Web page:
Who will love the ugly things?

It’s easy to love what’s beautiful.

The setting by the lake was beautiful. The people were beautiful, the food was beautiful, and we were in a beautiful restaurant surrounded by beautiful things. I felt completely comfortable. I felt like I was right where I belonged, surrounded by the lovely and the attractive things of life.

It is easy to love a beautiful space, one that is clean and sparkling and filled with elegant accessories. It is easy to love the well-groomed and well-dressed people seated at the table with you, who are charming and kind. Beauty is seductive and enticing, and I was fully drawn into this environment of elegance and ease.

My return home, which eventually involved a subway ride and a walk through several gritty city blocks, had me shaking my head at the lack of beauty and the stark contrast to my surroundings just hours earlier. Everything looked dirty and disheveled. The noise and filth levels felt overwhelming.

But my visceral reaction to this scene prompted a question that still lingers in my spirit: Who will love the ugly things in life? Who will love the people considered to be ugly? And can our feelings of disgust and distaste for the ugly keep us from fully walking in the will of God?

Who will love the children whose Black and Brown faces fail to inspire sympathy when they are innocently gunned down in the streets? Who will love the hardened souls, the mean and the cantankerous among us, when they suffer abuse and neglect? Who will love the dirty and messy spaces, the tent cities and encampments that represent someone’s home?

Who will love the ugly things in life, in a culture which prizes beauty above all things? Can we love the diseased, the dirty, and the decrepit when everything around us tells us that only the young, the beautiful, the fresh, and the new are worthy of our adoration?

The filthy streets of our inner cities are ugly, so we focus on building yet another high-end store on the beautiful side of town. Toxic waste is dangerous and unsightly, so we build a dump in the community deemed ugly, instead of near the community of beautiful and well-manicured homes. The reality of homelessness and mental illness and poverty is ugly, so we focus on the cuteness of potential babies instead of loving the already existing souls in need of our care and support.

The hopelessness, despair, and anger on the faces of those around us are ugly, so we focus our time and attention on the beautiful, the rich, and the famous. And by deflecting our thoughts away from the ugliness of reality, we avoid confronting the ugly places in our own hearts—including our vanity, pride, shallowness, and indifference.

We elevate the beautiful things in life and ignore the ugliness that made them possible. We want the flawless diamond without having to come to terms with the backbreaking labor of children toiling in dangerous mines. We want the oceanfront view without acknowledging that our actions are destroying the natural environment we claim to love. We want comfort and ease and beauty without taking into account the ugliness an inch beneath the surface.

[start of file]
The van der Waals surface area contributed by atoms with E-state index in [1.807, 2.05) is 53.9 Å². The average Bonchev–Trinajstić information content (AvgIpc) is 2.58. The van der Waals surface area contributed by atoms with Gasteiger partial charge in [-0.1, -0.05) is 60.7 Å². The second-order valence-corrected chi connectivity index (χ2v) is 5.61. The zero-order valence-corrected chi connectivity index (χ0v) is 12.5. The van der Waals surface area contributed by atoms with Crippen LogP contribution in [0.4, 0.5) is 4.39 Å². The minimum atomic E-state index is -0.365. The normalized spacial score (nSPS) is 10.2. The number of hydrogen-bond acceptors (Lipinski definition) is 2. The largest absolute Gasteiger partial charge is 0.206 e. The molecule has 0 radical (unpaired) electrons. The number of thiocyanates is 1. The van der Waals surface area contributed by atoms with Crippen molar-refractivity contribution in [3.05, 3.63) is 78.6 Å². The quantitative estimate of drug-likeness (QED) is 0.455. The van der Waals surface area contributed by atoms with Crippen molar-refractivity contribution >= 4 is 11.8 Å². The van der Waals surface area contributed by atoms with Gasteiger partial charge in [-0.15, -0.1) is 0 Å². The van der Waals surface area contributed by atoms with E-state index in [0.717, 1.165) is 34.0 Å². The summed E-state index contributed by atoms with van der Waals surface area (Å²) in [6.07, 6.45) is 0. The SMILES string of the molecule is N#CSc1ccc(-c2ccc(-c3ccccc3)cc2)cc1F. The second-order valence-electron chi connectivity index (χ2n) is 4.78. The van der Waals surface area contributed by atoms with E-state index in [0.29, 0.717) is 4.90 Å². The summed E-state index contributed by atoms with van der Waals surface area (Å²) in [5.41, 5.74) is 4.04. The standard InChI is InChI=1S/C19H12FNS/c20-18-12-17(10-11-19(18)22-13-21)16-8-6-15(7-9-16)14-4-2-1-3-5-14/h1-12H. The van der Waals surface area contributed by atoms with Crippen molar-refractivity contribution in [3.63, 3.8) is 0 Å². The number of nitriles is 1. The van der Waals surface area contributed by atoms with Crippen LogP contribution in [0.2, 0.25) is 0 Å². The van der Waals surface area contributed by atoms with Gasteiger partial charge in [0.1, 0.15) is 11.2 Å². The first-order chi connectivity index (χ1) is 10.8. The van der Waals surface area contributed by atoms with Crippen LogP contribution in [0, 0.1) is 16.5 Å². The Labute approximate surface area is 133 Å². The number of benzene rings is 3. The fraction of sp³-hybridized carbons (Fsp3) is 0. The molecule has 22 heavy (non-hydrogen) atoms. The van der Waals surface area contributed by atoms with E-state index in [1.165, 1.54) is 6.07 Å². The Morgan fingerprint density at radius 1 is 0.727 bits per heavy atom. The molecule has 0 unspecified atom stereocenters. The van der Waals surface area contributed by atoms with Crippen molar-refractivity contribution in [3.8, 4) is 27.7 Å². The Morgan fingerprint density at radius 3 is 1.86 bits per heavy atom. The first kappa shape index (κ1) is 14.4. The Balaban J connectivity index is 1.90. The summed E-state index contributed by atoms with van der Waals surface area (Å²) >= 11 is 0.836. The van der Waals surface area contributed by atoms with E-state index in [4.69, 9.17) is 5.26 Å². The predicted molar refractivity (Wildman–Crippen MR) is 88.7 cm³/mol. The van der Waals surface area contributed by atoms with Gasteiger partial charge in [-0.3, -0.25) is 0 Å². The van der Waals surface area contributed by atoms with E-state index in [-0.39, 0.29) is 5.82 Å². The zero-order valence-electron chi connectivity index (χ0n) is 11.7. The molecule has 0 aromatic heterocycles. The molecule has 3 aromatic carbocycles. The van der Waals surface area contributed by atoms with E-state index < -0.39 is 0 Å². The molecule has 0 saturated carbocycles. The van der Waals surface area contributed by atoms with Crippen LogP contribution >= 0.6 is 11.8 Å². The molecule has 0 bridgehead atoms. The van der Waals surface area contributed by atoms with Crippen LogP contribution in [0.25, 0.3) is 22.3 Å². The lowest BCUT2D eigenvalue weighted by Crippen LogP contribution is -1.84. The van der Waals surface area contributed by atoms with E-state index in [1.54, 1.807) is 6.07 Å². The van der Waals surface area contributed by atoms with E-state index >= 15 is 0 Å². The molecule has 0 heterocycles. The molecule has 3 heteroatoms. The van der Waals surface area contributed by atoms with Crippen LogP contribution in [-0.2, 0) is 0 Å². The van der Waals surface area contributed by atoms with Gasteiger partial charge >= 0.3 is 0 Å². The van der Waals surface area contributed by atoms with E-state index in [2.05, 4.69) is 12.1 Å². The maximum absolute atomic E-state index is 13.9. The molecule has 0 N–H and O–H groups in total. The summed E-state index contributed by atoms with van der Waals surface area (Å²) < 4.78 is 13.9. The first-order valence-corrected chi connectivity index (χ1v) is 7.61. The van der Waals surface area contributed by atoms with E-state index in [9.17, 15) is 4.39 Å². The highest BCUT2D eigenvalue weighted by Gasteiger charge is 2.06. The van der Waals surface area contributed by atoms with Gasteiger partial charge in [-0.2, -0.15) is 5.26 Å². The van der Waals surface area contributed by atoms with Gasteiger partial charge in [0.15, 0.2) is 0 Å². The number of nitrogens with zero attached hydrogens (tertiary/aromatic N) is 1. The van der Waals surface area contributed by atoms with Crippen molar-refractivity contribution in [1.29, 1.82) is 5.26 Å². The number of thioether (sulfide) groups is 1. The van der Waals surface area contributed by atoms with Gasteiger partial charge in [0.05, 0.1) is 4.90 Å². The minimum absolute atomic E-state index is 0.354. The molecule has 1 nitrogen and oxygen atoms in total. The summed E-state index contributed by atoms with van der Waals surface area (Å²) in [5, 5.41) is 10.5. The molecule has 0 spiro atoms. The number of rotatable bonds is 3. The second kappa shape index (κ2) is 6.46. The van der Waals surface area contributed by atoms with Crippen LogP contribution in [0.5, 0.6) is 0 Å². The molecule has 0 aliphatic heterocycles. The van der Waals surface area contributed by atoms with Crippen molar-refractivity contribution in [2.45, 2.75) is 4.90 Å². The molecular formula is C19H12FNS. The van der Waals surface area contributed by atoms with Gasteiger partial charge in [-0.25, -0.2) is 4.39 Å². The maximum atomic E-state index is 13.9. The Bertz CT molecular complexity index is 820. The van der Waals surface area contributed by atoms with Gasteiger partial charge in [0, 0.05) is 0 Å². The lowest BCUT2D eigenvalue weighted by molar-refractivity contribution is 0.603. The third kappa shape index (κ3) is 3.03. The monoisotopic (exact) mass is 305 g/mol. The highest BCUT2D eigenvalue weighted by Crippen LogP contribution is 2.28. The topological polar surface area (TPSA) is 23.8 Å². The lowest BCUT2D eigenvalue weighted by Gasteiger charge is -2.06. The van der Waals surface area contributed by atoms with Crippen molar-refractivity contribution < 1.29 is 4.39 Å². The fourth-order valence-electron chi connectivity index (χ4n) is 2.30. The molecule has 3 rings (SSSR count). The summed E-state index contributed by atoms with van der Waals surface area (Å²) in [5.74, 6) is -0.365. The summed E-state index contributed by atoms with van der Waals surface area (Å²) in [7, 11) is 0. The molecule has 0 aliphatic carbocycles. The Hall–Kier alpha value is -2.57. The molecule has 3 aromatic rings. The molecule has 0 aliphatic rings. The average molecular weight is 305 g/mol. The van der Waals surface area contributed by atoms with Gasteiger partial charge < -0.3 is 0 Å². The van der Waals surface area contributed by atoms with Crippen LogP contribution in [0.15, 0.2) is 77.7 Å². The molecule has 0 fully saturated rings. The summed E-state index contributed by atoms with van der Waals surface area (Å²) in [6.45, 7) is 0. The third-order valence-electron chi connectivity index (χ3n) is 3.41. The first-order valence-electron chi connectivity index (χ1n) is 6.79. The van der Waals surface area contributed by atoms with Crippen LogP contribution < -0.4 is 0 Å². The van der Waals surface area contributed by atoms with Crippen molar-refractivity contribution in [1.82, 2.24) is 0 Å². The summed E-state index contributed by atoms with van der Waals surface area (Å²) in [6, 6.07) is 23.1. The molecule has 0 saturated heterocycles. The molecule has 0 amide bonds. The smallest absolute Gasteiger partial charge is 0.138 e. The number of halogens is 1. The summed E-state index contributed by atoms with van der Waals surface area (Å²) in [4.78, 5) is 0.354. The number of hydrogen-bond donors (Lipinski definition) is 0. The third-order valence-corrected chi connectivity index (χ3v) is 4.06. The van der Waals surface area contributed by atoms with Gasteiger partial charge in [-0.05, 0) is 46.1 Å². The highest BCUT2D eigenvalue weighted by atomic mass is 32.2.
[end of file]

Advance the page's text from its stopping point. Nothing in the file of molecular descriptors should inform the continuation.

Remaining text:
Jesus modeled a more excellent way. He deliberately walked with and lived among the “ugly” people of his day: people who were homeless, people with communicable diseases, the disreputable. Jesus made his earthly home among people of ill repute and ministered in uninviting places, loving those whose own society considered them unlovable and unworthy. This is how God loves all of creation—despite our transgressions, despite our unrighteousness, despite our faults. Even in the ugliness of our sins, our arrogance, and our narrow-mindedness, God continues to call us lovingly and patiently to repentance and repair.

It is easy to love God from a place of comfort and beauty. Sitting in that beautiful restaurant near that beautiful lake, it was no hardship to give thanks for the food and the company around me. It was effortless to feel the presence of God walking among the mature trees and smelling the fresh mountain air. The beautiful wonders of God’s creation were on full display, and from that position of privilege, I could readily taste and see God’s goodness. The challenge is holding onto that same thankfulness in the ugly places, even if our human emotions would have us believe that God is absent.

Psalm 139:8 promises that “if I make my bed in Sheol,” God is there. In the depths of earthly misery, God is present and loving us. In the ugliness of the injection sites of people addicted to drugs, God is there. In the ugliness of war and terror, God still shows up for us. Among those whom society has discarded and incarcerated, God continues to walk. In the ugly places and situations where many of us feel nothing but distaste and disgust, God is still speaking and calling God’s children to life. And I am thankful for the incarnate one, the one who was rejected and despised by many and who still chooses to love me, save me, and heal me despite the ugliness and many imperfections of my heart. 

Yolanda Pierce

Yolanda Pierce is dean and professor at Vanderbilt Divinity School and author of In My Grandmother's House: Black Women, Faith, and the Stories We Inherit.

All articles »